A cover letter is a one-page business letter that you submit when applying to a job, along with your resume. As a piece of persuasive writing, your cover letter will aim to convey to the employer why you’re a great candidate for the role.
Cover letters … the 3-minute version
What is the purpose of a cover letter?
With your cover letter, you’ll aim to:
- Highlight your qualifications: You’ll show how your skills and experience relate to the employer’s needs for a specific position.
- Showcase your motivation: You’ll demonstrate your enthusiasm for the specific position and the organization.
- Reflect your voice and written communication skills: You’ll give the employer a sense of your personality and writing style.
How do I write a cover letter?
Research the employer
Learn enough about the organization to articulate why you are a strong fit for that firm. Here are some things you can do:
- Review the firm’s website and LinkedIn page.
- Speak with current or previous employees.
- Read articles and social media for current news.
Analyze the job description
Look for skills, duties, and qualifications of the job so you can design your letter to match these as much as possible.
Reflect on your experience and motivation
Identify skills and personal qualities you have developed which will be useful in this role. Ask yourself:
- What attracts you about this role/company/industry?
- What have you have done in classes, projects, work experiences, internships, volunteer, activities, travel, etc., that is similar to the duties required of the job?
Writing Your Cover Letter: Format and Structure
- Keep cover letters short—three or four paragraphs and less than one page.
- Use the active voice, keeping your tone positive and professional. Avoid beginning too many sentences with “I”.
- Read your cover letter aloud to catch repetitious words and typos. Make sure that the grammar, sentence structure and spelling are correct.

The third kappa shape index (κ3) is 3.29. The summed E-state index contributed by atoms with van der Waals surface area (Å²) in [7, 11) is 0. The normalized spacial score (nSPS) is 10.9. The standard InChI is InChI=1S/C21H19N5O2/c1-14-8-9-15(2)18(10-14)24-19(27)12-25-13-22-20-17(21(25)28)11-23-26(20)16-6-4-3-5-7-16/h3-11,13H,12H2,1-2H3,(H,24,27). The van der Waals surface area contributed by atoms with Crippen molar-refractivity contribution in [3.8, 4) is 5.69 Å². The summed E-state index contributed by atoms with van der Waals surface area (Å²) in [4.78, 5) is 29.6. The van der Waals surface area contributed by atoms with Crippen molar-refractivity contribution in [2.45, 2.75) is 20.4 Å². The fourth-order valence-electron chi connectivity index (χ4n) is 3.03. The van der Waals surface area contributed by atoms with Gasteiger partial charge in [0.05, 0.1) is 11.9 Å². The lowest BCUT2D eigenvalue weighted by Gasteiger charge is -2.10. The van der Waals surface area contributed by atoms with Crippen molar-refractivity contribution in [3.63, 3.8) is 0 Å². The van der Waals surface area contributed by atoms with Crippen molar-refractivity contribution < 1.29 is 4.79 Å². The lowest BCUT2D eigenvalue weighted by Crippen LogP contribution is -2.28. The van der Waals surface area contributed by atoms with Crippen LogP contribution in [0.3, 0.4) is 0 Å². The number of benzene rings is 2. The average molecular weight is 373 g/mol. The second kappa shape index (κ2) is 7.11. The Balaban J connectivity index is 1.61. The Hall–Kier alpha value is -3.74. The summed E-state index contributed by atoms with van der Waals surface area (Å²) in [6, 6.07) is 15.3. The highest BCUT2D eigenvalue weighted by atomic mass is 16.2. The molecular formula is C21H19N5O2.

- When applying online, upload your cover letter as a PDF file, unless another format is specified. When sending your resume and cover letter by email you may write a short note or paste your cover letter in the body of your email (without the address header) and also attach the PDF file.
- Address your letter to the specific individual who can hire you, if this is known. If the name is not included in the job description, address the letter to Dear Hiring Manager or to the title mentioned in the job description.
- List your contact information at the top of the page either in the same format as your resume or on the top left or right margin as shown in the samples.
- your contact information
- employer’s name, title and address
- a greeting (addressed to Ms., Mr., or Dr. with the employer’s last name)
- cover letter content
- your signature or typed name
Writing Your Cover Letter: Content
Your cover letter should answer who, what, when, where and why you are applying for the opportunity.
Introduction: State the position for which you are applying, where you found out about the job, who you are and why you are interested in/qualified for this job and company in particular. If you spoke with someone in the company or were referred by a connection ask if you can include that person’s name and mention your conversation.
Body: The body of the cover letter may be one or two paragraphs. Highlight your qualifications and emphasize your strengths which are most relevant to the industry, organization, and position. Be specific. Use 2-3 examples of your work or academic experience to communicate your motivation and how your skills and experience prepared you for the job. Structure your letter based on relevance not chronology. Explain how you will be valuable to the employer. Do not discuss or apologize if you feel you lack experience or accomplishments.
Conclusion: Thank the reader and reaffirm your interest in the position or organization. Keep your tone positive and enthusiastic. Your cover letter should be specific to the firm and explain why you would be a good fit to work there.
Check out our example of how to structure your cover letter content.
Checking Your Work
Use our Cover Letter Checklist to make sure your format and content is in line with best practices.
When should I write a cover letter?
Not all jobs require cover letters. So, how do you decide whether to submit one?
Pro-Tip: If you’re applying to several similar opportunities, creating a draft cover letter in advance, geared toward that type of opportunity, can be a helpful way to save time in your actual application process.
Submit a Cover Letter when…
- the posting explicitly requests that you do so
- you’re applying to an opportunity at a mission-driven organization
- you think that doing so could provide important information to the employer that they wouldn’t get from your resume
Consider Submitting a Cover Letter when…
- it’s marked “optional” in an application, and you have the bandwidth to do so
- you have content that you can easily recycle or repurpose into a tailored cover letter
No Need to Submit a Cover Letter when…
- a posting specifically tells you not to submit one
- there’s no way to submit one in an application portal, and doing so would require a serious workaround